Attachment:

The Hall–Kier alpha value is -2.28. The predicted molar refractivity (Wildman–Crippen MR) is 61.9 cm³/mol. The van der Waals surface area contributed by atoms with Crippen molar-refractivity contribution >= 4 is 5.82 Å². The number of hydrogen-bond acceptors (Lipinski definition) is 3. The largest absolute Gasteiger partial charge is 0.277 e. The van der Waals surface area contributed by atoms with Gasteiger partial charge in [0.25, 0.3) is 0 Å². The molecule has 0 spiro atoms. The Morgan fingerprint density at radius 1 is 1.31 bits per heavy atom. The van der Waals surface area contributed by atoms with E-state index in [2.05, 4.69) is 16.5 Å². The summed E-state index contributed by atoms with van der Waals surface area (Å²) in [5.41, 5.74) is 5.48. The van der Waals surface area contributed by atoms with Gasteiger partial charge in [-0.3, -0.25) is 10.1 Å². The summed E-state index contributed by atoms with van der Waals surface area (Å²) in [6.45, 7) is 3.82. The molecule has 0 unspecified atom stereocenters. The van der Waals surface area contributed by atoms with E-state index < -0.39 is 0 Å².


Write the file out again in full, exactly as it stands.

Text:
The Hall–Kier alpha value is -2.28. The predicted molar refractivity (Wildman–Crippen MR) is 61.9 cm³/mol. The van der Waals surface area contributed by atoms with Crippen molar-refractivity contribution >= 4 is 5.82 Å². The number of hydrogen-bond acceptors (Lipinski definition) is 3. The largest absolute Gasteiger partial charge is 0.277 e. The van der Waals surface area contributed by atoms with Gasteiger partial charge in [0.25, 0.3) is 0 Å². The molecule has 0 spiro atoms. The Morgan fingerprint density at radius 1 is 1.31 bits per heavy atom. The van der Waals surface area contributed by atoms with E-state index in [2.05, 4.69) is 16.5 Å². The summed E-state index contributed by atoms with van der Waals surface area (Å²) in [5.41, 5.74) is 5.48. The van der Waals surface area contributed by atoms with Gasteiger partial charge in [-0.3, -0.25) is 10.1 Å². The summed E-state index contributed by atoms with van der Waals surface area (Å²) in [6.45, 7) is 3.82. The molecule has 0 unspecified atom stereocenters. The van der Waals surface area contributed by atoms with E-state index < -0.39 is 0 Å².